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Cablegate: Goc Efforts to Protect Education-Sector Unionists

VZCZCXYZ0000
RR RUEHWEB

DE RUEHBO #3187/01 2872029
ZNR UUUUU ZZH
R 142029Z OCT 09
FM AMEMBASSY BOGOTA
TO RUEHC/SECSTATE WASHDC 0307
INFO RHEHAAA/NATIONAL SECURITY COUNCIL WASHINGTON DC
RHMFIUU/CDR USSOUTHCOM MIAMI FL
RHMFIUU/DEPT OF JUSTICE WASHINGTON DC
RHMFIUU/FBI WASHINGTON DC
RUCPDOC/DEPT OF COMMERCE WASHINGTON DC
RUEAIIA/CIA WASHINGTON DC
RUEHBR/AMEMBASSY BRASILIA 0085
RUEHC/DEPT OF LABOR WASHINGTON DC
RUEHCV/AMEMBASSY CARACAS 0408
RUEHGL/AMCONSUL GUAYAQUIL
RUEHPE/AMEMBASSY LIMA 0412
RUEHQT/AMEMBASSY QUITO
RUEKJCS/SECDEF WASHINGTON DC

UNCLAS BOGOTA 003187

SENSITIVE
SIPDIS
USTR FOR EISSENSTAT AND HARMAN
DOL FOR ZOLLNER AND QUINTANA

E.O. 12958: N/A
TAGS: ELAB EAID ETRD PGOV PHUM PREL USTR CO
SUBJECT: GOC EFFORTS TO PROTECT EDUCATION-SECTOR UNIONISTS

REF: BOGOTA 1120

SUMMARY

-------

1. (SBU) About 40% of murdered unionists in Colombia are
public-sector educators. Ministry of Education (MOE) officials and
labor leaders told us that armed groups and criminal gangs target
educators because of their involvement in community affairs and
politics. The Colombian Federation of Educators (FECODE) is a
potent political force, making its members targets. Protecting
Colombia's 310,000 educators remains outside the Ministry of
Interior and Justice (MOIJ) Protection Program's scope. Instead,
the GOC started a transfer system to remove threatened educators
from harm. So far, authorities have transferred 2,043 educators
out of dangerous situations, probably saving hundreds of lives.
Still, labor groups said the system is flawed. The GOC and civil
society are working on legislation that will refine the system, due
for completion before the end of the year. End Summary.

UNION MEMBER MURDERS BY SECTOR

------------------------------

2. (SBU) According to the National Union School (ENS), 24 unionists
have been killed so far in 2009. Of these, 9 worked in the
education sector; 6 in agriculture; 3 in the penal system; 2 in the
oil/mining sector; 2 in the healthcare/social security sector; and
2 in the food and fishing industries. This mirrors the breakdown
of the 49 murders of unionists in 2008: 41% (20) worked in the
education sector; 20% (10) in agriculture; 14% (7) in the penal
system; 8% (4) in the mining sector; 6% (3) in healthcare; and 4%
(2) in the environmental sector. The remainder (3) included a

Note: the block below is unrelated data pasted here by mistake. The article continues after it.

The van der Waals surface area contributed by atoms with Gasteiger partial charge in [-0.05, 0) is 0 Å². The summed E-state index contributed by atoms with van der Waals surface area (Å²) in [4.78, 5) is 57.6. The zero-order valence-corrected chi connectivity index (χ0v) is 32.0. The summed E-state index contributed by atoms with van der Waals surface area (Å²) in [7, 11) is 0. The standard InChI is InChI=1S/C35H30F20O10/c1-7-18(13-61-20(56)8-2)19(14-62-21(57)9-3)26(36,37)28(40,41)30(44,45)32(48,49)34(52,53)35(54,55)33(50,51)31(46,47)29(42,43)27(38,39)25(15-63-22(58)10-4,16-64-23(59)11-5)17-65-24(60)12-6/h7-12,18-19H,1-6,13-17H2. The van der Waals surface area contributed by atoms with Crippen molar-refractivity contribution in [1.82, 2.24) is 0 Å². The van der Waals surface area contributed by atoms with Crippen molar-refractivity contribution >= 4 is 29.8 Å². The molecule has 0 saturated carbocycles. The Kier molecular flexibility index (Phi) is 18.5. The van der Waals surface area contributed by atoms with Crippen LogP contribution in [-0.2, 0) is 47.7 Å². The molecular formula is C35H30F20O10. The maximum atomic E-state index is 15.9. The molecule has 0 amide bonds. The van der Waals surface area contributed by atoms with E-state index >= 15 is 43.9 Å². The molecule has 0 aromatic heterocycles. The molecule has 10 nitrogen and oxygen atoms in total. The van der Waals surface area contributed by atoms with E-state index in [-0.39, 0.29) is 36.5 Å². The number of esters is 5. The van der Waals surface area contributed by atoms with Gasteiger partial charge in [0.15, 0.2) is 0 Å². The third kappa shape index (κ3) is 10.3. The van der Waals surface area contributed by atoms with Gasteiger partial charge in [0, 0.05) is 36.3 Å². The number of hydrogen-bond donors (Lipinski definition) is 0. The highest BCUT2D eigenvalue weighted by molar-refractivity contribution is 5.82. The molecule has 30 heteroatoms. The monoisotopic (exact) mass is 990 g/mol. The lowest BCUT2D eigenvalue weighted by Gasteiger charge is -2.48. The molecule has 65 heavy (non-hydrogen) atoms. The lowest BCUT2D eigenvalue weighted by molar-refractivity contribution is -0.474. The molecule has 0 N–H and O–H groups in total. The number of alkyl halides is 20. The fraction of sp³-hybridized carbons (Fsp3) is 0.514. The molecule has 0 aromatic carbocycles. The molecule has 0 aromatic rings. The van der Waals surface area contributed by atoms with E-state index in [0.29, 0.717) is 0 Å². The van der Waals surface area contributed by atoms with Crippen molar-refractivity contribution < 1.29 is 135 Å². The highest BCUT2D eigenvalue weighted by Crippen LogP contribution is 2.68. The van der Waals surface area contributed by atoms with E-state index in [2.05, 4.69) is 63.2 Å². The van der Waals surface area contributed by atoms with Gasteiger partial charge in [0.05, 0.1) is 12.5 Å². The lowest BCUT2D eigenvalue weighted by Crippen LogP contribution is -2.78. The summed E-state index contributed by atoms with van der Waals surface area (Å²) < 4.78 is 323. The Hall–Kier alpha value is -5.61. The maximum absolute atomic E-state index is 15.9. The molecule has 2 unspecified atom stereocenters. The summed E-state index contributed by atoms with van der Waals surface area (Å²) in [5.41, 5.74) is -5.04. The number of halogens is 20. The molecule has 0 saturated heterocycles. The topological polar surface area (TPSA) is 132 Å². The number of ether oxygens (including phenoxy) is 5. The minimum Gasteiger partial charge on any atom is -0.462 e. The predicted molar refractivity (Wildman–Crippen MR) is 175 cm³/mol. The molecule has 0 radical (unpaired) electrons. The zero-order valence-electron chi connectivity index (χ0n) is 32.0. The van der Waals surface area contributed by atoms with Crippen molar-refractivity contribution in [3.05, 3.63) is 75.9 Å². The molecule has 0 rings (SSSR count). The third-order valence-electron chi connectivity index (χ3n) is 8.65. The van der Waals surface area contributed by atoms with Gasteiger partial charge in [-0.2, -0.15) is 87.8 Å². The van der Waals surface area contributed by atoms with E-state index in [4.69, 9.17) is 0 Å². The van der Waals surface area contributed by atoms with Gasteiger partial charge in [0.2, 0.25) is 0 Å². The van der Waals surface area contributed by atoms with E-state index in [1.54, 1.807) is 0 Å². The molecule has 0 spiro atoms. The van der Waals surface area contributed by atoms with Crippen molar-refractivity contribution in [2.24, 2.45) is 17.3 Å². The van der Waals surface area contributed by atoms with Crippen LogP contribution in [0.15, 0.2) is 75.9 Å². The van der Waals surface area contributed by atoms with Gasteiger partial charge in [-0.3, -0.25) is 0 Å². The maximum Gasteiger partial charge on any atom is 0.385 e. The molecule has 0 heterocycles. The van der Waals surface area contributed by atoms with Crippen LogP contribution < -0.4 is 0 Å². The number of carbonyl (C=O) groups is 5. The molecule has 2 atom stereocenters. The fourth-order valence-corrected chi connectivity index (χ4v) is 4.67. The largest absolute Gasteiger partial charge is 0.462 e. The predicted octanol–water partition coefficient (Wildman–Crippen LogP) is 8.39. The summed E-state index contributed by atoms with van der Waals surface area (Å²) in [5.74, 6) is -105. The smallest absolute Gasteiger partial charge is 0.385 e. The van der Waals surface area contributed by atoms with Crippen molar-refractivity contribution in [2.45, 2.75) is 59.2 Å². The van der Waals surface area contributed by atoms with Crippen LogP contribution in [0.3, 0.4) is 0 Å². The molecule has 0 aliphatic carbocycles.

public sector economist, a bank worker, and a lottery worker.

EDUCATORS TARGETED FOR LEADERSHIP/POLITICAL ROLES

--------------------------------------------- ----

3. (SBU) Adela Monroy Omana, Advisor in the MOE Office of
Decentralization, said armed groups on both ends of the political
spectrum target educators because they are visible, influential
community leaders, not necessarily because they are unionists.
They get closely involved in community issues and local government
in addition to teaching, which puts them at risk, she said. Rafael
David Cuello Ramirez, Vice President of FECODE told us that
Colombian educators are often the only literate members of rural
communities, and frequently take on greater civic responsibilities
than teaching alone. Both Monroy and Cuello said armed groups
pressure community leaders to choose sides, and threaten or kill
those who refuse or claim neutrality. Criminal gangs frequently
target community leaders who do not cooperate in their illicit
activities, they said.

4. (U) Education International (EI), the world's largest global
union (30 million members), concluded in a recent study entitled
"Colombia's Classroom Wars" that paramilitary groups or their
remnants target Colombian educators because they constitute a
potent, left-leaning political force. FECODE has 220,000 members
(26% of Colombian unionists) and extends from the national level,

where two former presidents are Congress members aligned to the
Democratic Alternative Pole party (PDA), down to the most remote
Colombian village. FECODE has a tremendous capacity to mobilize,
and has done so successfully. It halted decentralization and
privatization reforms in the early 1990s; forced changes in
educational funding in 2001; and defeated President Uribe's
15-point, political and fiscal reform referendum in 2004 (which
would have frozen public-sector salaries), the report said. It
also concluded that guerilla groups target educators for teaching
content that is contrary to their ideologies, and/or for
collaborating with GOC authorities.

GOC MEASURES TO PROTECT TEACHERS

--------------------------------